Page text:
Review of Oz Book 6: The Emerald City of Oz (1910)
Moving right along in my quest to read all of the original Frank Baum Oz novels. Here we are at Book 6. To see my reviews of the first 5 books in this series, click the banner above. Otherwise, keep on reading…
Like the last book, I picked up the illustrated eBook of this from the B&N Nook Store for .99 from Eltanin Publishing. They have rendered a beautifully edited and formatted text and kept all the original Neill illustrations intact. I have been supremely happy with Eltanin’s work thus far on the Oz eBooks I’ve read (Books 4, 5 and 6). They are well worth purchasing and you can’t beat the price. Eltanin is slowly working their way through this series. I also picked up book 7 from them. Unfortunately they haven’t released anything further than book 7 but my hopes are high that the rest will come soon. Check out Eltanin Publishing for some really nice eBooks.
So, the last Oz book, The Road to Oz, was released in 1909 and this book was released the following summer in 1910. As I mentioned, John Neill would once again contribute wonderfully detailed illustrations for the book’s interiors. As a side note, John Neill would go on to write and illustrate several Oz books after Frank Baum died.
With this book, Baum had every intention of ending the Oz series. While reading the book, you can easily see that Baum was closing the door on Oz. We had seen him, in Book 5, parade around characters from his other non-Oz books to drum up interest in those with the hopes of sending his fans to his other stories.
With this being “the last Oz book” as Baum originally envisioned, Baum pulled out all the storytelling stops. Instead of telling one story where we follow a group of characters through a fairly land all the way until the end of the book, in this book Baum tells two different story threads and shifts between them. The first story thread involves the Nome King who first appeared back in Book 3. He’s extremely pissed at being defeated by a little girl and her pet chicken. Plus, they stole his magic belt. So, he gathers his army, convinces several more evil and sinister characters in Oz to take up his cause and storm the Emerald City to take it by force. While the Nome King builds this army and plans his attack, the second story thread involves Dorothy returning to Oz to ask Ozma to allow her and her Aunt and Uncle to live there permanently. The cyclone from Book 1 has destroyed their Kansas farm and the land is about to be taken over by the bank. Ozma agrees and sends Dorothy and her Aunt and Uncle on a carriage tour throughout the countryside of Oz. Along the way, Dorothy learns of the impending attack on the Emerald City and tries to return in time to warn Ozma.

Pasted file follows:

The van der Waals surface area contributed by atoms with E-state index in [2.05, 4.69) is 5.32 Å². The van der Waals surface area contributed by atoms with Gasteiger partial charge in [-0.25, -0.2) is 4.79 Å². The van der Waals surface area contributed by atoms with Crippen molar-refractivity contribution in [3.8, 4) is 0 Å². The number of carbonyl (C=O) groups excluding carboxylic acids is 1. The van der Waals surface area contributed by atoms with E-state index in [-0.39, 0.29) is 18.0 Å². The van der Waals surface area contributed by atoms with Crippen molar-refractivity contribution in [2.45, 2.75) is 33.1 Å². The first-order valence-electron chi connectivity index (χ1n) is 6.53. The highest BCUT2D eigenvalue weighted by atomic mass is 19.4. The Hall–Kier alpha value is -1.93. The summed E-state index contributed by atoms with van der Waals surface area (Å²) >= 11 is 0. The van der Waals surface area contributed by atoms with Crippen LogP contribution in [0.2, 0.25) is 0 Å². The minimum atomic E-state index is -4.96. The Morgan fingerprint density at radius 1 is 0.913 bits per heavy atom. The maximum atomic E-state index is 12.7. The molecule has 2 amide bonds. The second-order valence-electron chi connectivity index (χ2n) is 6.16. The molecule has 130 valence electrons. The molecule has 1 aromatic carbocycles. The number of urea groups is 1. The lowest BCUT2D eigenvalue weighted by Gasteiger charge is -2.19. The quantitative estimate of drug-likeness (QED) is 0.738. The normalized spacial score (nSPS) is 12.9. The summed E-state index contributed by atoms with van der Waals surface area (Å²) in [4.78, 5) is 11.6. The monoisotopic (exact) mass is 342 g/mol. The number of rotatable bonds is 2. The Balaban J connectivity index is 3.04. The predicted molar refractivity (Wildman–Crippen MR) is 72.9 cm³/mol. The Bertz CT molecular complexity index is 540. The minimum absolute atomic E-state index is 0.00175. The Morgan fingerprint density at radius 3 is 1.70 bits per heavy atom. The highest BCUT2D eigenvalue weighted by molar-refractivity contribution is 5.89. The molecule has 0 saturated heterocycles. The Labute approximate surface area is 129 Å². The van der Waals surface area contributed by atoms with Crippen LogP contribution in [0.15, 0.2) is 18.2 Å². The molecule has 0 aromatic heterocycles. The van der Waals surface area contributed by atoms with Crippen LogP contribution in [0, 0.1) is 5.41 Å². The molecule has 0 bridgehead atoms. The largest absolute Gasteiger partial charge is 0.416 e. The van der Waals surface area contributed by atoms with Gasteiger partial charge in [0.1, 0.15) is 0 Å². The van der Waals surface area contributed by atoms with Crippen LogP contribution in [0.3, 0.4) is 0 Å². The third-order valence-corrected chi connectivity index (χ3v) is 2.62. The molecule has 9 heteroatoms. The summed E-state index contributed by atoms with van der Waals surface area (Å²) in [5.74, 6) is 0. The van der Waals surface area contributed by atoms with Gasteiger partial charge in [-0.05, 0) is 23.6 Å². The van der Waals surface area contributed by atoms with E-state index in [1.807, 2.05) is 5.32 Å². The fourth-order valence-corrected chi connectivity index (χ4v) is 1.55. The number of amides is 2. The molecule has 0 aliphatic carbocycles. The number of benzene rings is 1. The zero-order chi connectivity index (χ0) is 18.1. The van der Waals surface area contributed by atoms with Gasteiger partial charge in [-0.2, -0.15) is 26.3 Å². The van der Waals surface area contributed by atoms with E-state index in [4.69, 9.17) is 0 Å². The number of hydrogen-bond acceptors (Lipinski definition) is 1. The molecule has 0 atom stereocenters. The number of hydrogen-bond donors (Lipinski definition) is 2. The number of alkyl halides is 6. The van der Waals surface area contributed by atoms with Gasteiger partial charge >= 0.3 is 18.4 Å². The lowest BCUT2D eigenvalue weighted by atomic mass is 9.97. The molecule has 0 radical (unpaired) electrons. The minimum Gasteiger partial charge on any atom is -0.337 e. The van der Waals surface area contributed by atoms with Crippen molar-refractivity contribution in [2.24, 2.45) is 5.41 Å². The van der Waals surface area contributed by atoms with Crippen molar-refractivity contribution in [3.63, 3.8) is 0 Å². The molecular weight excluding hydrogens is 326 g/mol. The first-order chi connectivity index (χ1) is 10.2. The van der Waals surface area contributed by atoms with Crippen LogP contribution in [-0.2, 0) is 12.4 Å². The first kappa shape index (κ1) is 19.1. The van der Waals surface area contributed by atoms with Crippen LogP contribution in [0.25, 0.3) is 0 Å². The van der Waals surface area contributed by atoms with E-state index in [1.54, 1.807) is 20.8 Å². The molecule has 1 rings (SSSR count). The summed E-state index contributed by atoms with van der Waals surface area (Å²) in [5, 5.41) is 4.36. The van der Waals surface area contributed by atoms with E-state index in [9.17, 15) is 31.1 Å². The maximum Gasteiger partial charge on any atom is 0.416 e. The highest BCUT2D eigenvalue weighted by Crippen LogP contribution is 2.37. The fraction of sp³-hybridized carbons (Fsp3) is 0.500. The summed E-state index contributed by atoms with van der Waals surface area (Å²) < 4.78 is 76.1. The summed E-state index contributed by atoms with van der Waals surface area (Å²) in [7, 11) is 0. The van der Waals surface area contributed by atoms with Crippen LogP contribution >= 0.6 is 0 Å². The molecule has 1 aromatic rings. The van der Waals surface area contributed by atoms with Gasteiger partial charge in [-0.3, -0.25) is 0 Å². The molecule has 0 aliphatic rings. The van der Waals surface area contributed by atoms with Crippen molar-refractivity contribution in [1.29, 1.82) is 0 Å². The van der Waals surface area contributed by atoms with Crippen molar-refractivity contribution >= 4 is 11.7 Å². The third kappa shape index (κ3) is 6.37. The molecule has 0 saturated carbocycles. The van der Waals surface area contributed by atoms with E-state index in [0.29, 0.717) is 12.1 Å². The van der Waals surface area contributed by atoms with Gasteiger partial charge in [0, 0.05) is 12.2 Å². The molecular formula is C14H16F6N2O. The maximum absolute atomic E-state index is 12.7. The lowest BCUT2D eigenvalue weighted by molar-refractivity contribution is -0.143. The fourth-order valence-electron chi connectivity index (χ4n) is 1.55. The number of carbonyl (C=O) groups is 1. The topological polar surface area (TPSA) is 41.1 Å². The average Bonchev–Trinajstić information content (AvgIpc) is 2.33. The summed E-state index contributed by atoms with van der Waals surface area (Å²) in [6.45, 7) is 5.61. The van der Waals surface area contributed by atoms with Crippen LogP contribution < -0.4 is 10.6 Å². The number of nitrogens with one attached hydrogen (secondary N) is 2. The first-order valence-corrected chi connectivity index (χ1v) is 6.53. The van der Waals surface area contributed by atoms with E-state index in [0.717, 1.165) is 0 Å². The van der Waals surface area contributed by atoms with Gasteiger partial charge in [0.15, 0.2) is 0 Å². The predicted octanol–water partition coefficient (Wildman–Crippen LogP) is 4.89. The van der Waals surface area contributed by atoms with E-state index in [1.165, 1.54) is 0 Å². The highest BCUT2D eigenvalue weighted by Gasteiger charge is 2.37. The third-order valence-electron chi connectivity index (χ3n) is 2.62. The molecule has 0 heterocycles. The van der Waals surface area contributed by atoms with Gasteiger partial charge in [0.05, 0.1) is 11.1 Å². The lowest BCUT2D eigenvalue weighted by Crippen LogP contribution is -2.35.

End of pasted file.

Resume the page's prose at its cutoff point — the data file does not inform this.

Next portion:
Honestly, I enjoyed the last two books, but I was getting a little tired of the same formula. This multi-threaded story was a breath of fresh air. Baum really wrote it well and I like the idea of a group of characters like the nomes who actually hate Oz and the Emerald City just because they are so damn happy all the time. Some of the unsavory characters recruited by the nomes to fight are very cool and interesting (called Whimsies, Growleywogs and Phanfasms). They are very powerful and evil enemies and every race plans to double cross every other race once the Emerald City is under their control.
At the very end of the book, Ozma decides that she must protect against another invasion and decides to completely cut off Oz from the rest of the known world. And, as the conceit Baum used to write these books was that he was receiving letters from Dorothy telling him these tales, this “cutting off Oz” idea presumably shut the door on future stories. So thus the series presumably ends.
I really liked this book. It’s a really good Oz story despite half of it using the same formula used in the first six books. The other half is a departure featuring the “evil characters” amassing an army and planning to attack the good guys. This made the whole book seem fresh and new and Baum’s writing in these books is getting noticeably better. Not that it was bad before, but you can tell he’s becoming a better writer as these stories move forward. Too bad it all ends here.
But, obviously, it does not end because there’s still a metric ton of other books in my little checklist below. Baum would indeed return to Oz, but not for another three years.